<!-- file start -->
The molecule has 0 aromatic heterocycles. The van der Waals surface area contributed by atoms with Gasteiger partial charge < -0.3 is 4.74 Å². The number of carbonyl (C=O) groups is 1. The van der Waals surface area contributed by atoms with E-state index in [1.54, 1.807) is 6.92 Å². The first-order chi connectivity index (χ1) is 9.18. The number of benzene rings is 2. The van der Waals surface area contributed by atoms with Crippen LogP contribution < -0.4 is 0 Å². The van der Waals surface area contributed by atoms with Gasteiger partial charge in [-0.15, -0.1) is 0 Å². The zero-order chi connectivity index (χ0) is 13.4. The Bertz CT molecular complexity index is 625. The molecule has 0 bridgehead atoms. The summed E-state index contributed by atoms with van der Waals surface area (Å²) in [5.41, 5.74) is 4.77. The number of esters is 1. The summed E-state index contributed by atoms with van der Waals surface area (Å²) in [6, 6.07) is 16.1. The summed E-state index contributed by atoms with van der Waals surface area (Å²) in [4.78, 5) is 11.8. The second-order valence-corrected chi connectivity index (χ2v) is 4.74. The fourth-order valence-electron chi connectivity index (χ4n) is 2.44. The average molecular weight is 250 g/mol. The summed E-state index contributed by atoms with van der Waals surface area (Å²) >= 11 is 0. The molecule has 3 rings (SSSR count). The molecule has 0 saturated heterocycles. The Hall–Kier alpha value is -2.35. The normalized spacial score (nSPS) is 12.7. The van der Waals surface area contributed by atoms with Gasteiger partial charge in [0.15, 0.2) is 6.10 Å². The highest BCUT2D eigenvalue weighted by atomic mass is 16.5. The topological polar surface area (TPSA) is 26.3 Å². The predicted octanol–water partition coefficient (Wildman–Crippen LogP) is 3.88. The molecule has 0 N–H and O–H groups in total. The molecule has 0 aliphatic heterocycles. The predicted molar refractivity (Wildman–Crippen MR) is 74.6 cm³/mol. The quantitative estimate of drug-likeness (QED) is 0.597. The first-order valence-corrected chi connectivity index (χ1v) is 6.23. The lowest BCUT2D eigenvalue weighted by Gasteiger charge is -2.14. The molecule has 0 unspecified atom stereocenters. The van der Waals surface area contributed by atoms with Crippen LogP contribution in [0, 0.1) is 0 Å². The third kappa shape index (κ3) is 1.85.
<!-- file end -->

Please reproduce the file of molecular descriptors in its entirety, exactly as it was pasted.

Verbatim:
The molecule has 0 aromatic heterocycles. The van der Waals surface area contributed by atoms with Gasteiger partial charge < -0.3 is 4.74 Å². The number of carbonyl (C=O) groups is 1. The van der Waals surface area contributed by atoms with E-state index in [1.54, 1.807) is 6.92 Å². The first-order chi connectivity index (χ1) is 9.18. The number of benzene rings is 2. The van der Waals surface area contributed by atoms with Crippen LogP contribution < -0.4 is 0 Å². The van der Waals surface area contributed by atoms with Gasteiger partial charge in [-0.15, -0.1) is 0 Å². The zero-order chi connectivity index (χ0) is 13.4. The Bertz CT molecular complexity index is 625. The molecule has 0 bridgehead atoms. The summed E-state index contributed by atoms with van der Waals surface area (Å²) in [5.41, 5.74) is 4.77. The number of esters is 1. The summed E-state index contributed by atoms with van der Waals surface area (Å²) in [6, 6.07) is 16.1. The summed E-state index contributed by atoms with van der Waals surface area (Å²) in [4.78, 5) is 11.8. The second-order valence-corrected chi connectivity index (χ2v) is 4.74. The fourth-order valence-electron chi connectivity index (χ4n) is 2.44. The average molecular weight is 250 g/mol. The summed E-state index contributed by atoms with van der Waals surface area (Å²) >= 11 is 0. The molecule has 3 rings (SSSR count). The molecule has 0 saturated heterocycles. The Hall–Kier alpha value is -2.35. The normalized spacial score (nSPS) is 12.7. The van der Waals surface area contributed by atoms with Gasteiger partial charge in [0.15, 0.2) is 6.10 Å². The highest BCUT2D eigenvalue weighted by atomic mass is 16.5. The topological polar surface area (TPSA) is 26.3 Å². The predicted octanol–water partition coefficient (Wildman–Crippen LogP) is 3.88. The molecule has 0 N–H and O–H groups in total. The molecule has 0 aliphatic heterocycles. The predicted molar refractivity (Wildman–Crippen MR) is 74.6 cm³/mol. The quantitative estimate of drug-likeness (QED) is 0.597. The first-order valence-corrected chi connectivity index (χ1v) is 6.23. The lowest BCUT2D eigenvalue weighted by Gasteiger charge is -2.14. The molecule has 0 unspecified atom stereocenters. The van der Waals surface area contributed by atoms with Crippen LogP contribution in [0, 0.1) is 0 Å². The third kappa shape index (κ3) is 1.85.